Earlier this month, Securities and Exchange Commission Chairman Mary Schapiro wrote a letter to Senate Banking Committee Chairman Tim Johnson (D-S.D.) over her concerns that modifications needed to be made to the Jumpstart Our Business Startups Act to make sure that investor protections are enhanced. The US Senate is heading toward a final vote on the Start-Up Focused JOBS Act. The Republican-introduced bundle of bills is geared toward helping along capital growth by loosening reporting requirements and securities law registration. The US House passed its version of the legislation on March 8.
Today, the Senate’s version passed by a 76-22 vote through a procedural process to end debating over the Act. However, before the final vote can be made, the senators must first vote on two amendments, including one that would toughen the limits on how much money a very small investor may place in a crowd-funding offering.
The SEC is also working on a number of capital formation initiatives. In her letter, Schapiro wrote about what she considered were problems with HR 3606, including what she considered its too broad of a definition an “emerging growth company,” which are firms with under $700 million in public float and less than $1 billion in yearly gross revenue. She believes that this very expansiveness could get rid of important investor protections in even very big companies. Schapiro also thinks that the JOBS Act would “weaken” key protections by getting rid of safeguard that were implemented after the dot-com era-related research scandals, while reversing SRO-established rules that put into place “mandatory quiet periods” for stopping banks from using conflicted research as a reward to insiders that chose a particular bank as an underwriter.
The SEC Chairman also worried that the bill would limit the autonomy of auditing and accounting standard setting, let emerging growth companies use pre-filing communications to “test the waters” without having to be responsible for this information, allow these companies to turn in their registration statements confidentially without requiring public feedback (and, as a result, lessening the SEC staff’s ability to give effective reviews,) and decrease investor protections in its crowdfunding provisions. She also said that the JOBS Act should give the SEC longer timelines to allow for rulemaking. As an example, she pointed to the 180-day deadline for promulgating the rules under the bill’s crowdfunding section. She said this wasn’t enough time and that 18 months was needed, not six.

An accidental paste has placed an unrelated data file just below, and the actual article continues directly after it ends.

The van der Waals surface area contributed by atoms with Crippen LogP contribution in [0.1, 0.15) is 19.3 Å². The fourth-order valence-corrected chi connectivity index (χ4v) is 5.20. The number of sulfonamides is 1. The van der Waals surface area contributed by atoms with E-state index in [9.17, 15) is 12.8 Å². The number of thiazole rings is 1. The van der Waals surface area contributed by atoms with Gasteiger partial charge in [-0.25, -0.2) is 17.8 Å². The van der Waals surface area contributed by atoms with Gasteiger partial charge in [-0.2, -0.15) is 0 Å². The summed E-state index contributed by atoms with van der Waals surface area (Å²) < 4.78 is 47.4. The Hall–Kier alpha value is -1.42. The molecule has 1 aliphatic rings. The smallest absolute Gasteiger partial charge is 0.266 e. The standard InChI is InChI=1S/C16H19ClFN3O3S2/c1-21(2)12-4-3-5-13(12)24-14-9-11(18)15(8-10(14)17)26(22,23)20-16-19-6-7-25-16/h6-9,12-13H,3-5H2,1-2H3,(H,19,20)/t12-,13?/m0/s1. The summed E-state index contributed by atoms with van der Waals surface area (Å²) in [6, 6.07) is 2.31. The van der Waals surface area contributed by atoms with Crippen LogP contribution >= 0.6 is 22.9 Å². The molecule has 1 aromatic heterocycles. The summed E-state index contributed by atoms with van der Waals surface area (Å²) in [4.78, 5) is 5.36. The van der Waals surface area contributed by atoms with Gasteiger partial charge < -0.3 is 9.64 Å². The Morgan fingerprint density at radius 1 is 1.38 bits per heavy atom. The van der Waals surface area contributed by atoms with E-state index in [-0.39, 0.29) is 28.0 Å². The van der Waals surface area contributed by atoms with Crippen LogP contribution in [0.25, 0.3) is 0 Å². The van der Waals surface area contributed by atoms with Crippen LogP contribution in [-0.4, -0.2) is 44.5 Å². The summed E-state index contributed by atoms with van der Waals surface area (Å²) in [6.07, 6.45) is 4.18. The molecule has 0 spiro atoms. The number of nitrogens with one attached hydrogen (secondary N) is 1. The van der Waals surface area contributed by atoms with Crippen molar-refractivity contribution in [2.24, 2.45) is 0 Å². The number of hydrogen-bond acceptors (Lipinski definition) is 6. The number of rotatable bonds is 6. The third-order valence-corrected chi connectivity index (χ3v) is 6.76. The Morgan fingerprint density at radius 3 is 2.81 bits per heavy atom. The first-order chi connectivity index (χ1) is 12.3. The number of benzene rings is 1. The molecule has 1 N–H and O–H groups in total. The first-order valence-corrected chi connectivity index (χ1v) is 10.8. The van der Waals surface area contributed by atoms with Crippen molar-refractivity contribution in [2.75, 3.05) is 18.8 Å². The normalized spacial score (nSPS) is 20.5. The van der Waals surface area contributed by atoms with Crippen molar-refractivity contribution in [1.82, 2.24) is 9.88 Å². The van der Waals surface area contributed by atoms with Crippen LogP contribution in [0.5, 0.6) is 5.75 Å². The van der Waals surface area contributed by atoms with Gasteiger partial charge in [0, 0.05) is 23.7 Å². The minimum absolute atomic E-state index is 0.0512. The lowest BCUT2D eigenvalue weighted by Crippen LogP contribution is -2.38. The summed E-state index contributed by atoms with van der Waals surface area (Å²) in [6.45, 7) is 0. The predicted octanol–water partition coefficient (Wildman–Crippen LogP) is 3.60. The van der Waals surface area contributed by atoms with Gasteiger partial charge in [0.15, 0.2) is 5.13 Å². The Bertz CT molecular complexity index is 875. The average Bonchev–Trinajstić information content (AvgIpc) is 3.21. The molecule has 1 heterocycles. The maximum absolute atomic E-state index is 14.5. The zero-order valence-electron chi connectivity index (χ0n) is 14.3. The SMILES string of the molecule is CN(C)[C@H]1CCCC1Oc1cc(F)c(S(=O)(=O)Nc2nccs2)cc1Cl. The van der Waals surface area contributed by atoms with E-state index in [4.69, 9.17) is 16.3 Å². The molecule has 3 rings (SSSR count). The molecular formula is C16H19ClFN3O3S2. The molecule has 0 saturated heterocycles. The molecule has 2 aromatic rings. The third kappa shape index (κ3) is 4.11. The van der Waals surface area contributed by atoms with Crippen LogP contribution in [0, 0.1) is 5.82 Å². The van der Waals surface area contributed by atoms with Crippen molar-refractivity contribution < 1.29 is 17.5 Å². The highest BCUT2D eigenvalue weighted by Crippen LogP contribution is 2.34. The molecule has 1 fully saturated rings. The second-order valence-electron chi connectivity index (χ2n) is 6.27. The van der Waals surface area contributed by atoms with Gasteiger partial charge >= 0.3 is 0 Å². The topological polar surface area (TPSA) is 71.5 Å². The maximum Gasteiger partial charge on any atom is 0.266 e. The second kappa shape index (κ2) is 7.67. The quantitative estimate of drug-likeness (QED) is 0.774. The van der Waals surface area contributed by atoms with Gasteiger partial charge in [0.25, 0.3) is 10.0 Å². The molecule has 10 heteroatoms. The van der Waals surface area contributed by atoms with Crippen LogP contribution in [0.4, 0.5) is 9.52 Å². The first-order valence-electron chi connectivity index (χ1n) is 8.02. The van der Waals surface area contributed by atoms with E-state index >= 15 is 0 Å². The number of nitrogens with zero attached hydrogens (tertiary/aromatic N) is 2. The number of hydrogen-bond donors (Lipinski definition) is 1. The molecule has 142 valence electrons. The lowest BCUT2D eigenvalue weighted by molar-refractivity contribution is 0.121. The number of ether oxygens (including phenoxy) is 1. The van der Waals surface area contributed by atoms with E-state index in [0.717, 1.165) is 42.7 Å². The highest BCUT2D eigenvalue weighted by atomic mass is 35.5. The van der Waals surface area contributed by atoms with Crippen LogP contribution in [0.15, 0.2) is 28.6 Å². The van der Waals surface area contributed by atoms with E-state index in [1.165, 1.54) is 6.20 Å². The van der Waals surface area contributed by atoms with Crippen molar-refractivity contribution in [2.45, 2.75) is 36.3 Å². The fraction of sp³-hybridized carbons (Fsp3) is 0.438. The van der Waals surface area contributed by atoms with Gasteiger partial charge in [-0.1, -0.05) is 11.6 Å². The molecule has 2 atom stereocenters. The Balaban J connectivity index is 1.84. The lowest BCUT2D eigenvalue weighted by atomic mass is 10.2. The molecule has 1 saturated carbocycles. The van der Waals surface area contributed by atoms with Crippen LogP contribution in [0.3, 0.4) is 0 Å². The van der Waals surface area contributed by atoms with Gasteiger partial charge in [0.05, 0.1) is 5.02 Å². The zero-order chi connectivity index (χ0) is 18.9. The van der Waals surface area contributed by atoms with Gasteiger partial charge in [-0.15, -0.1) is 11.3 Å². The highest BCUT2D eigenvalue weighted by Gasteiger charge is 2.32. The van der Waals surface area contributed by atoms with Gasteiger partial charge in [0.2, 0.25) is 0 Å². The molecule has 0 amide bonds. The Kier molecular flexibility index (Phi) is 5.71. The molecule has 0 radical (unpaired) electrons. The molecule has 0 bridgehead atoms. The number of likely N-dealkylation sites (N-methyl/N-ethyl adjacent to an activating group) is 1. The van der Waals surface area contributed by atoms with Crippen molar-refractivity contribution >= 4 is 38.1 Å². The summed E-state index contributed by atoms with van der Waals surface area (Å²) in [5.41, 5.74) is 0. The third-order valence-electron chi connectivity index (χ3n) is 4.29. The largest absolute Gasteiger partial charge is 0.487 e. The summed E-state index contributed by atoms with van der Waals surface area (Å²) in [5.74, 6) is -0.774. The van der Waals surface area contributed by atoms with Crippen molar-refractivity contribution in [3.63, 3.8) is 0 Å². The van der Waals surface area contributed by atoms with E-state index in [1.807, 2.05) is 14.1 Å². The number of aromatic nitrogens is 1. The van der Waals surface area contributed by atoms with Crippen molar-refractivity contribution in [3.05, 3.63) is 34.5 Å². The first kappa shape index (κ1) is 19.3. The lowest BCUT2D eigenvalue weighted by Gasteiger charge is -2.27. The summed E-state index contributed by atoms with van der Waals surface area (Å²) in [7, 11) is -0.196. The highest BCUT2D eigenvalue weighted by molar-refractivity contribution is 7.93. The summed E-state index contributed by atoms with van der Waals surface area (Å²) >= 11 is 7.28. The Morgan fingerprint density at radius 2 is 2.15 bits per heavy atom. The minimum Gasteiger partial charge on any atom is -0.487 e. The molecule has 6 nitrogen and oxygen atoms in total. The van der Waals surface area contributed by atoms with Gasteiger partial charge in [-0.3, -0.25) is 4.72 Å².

Schapiro is not the only one with reservations about the JOBS Act. The Council of Institutional Investors wrote a letter to the US House expressing its concerns about the inadequate investor protections under the bill’s “emerging growth company “definition. Senate Majority Whip Dick Durbin (D-Ill.) also has issues with several of the bill’s provisions. He says the JOBS Act can be improved so that jobs will be created and small businesses will grow. He was particularly concerned with a provision that would temporarily exempt “emerging growth companies” from certain regulations, saying that over 90% of US companies going public would thus become exempt. He also believes shat investor exposure to fraud would become inevitable
Senate moves forward on JOBS bill, UPI, March 21, 2012
Durbin Says House ‘JOBS Act’ Will Do Away With Investor Protections, The Hill, March 20, 2012
More Blog Posts:
As the US House Passes Package of Bills to Open Capital Market Flow to Small Businesses, the Senate Prepares Similar Legislation, Institutional Investor Securities Blog, March 13, 2012
House To Vote On GOP Legislation Related to Small Business’ Access to Capital, Institutional Investor Securities Blog, March 5, 2012
Leahy Amendment Would Provide Whistleblower Protection While Holding SEC and CFTC Accountable If They Don’t Follow Up on Tips, Stockbroker Fraud Blog, May 25, 2010
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